You can certainly remortgage early.
In fact, you should start a remortgage process at least three to four months early to give you sufficient time to complete the legal process. However, you must inform your solicitor that they should not complete until the expiry of your current deal period.
Failure to do so can result in paying the early repayment charges on your current mortgage product.
9. Do I need a solicitor to remortgage?
Yes, if you are switching to another lender. However, the good news is that the remortgage conveyancing process is usually straightforward and most lenders offer free legal with their remortgage mortgage products.
10. Remortgage costs
The most common remortgage costs are as follows:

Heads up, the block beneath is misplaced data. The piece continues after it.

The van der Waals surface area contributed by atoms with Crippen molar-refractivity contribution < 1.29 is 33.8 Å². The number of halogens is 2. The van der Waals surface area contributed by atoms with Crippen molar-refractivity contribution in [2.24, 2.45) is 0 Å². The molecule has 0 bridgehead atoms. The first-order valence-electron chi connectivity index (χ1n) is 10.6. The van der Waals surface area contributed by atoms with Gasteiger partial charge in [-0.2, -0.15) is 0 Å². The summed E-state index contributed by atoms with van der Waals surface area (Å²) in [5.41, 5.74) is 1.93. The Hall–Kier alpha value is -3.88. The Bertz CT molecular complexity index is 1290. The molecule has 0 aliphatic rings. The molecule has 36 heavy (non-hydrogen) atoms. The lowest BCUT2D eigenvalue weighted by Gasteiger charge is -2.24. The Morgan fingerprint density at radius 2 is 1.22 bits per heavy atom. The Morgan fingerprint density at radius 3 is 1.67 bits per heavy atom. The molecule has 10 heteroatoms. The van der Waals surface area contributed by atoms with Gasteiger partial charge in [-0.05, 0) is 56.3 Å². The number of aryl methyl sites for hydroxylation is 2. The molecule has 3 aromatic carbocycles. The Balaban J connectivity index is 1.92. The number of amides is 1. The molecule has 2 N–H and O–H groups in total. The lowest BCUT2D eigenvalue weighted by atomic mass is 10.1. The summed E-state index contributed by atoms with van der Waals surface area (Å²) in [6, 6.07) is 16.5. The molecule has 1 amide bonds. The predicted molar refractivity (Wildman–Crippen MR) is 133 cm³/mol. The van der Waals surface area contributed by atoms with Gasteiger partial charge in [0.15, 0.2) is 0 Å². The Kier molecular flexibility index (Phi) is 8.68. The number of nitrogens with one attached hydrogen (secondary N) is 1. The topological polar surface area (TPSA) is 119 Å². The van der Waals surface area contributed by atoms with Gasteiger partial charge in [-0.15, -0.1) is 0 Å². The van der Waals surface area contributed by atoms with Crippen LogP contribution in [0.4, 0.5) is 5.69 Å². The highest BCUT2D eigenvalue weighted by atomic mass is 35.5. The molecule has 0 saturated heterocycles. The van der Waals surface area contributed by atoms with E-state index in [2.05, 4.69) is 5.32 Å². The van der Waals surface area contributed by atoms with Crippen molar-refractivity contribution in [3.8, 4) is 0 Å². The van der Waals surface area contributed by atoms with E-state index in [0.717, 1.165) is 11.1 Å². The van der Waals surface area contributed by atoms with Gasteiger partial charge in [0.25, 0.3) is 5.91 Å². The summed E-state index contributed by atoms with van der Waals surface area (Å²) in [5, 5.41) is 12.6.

- Lender arrangement fees. As with any other mortgage, lenders have products with or without lender’s arrangement fees. You should check with your mortgage broker whether you’ll save money by paying the arrangement fee or choosing a fee-free mortgage deal.
- Valuation fees. Most lenders on residential remortgages offer free valuation products.
- Legals. Similar to valuation fees, most lenders on residential remortgages give you the option to pick their solicitor for free or get a cashback if you want to use your own solicitor.
A remortgage process can be confusing. However, an experienced mortgage broker can help you simplify the process and save you money on your remortgage.
If you have found these answers helpful, please consider sharing these with family and friends. Sharing can help me spread the word out, and someone save money on the remortgage.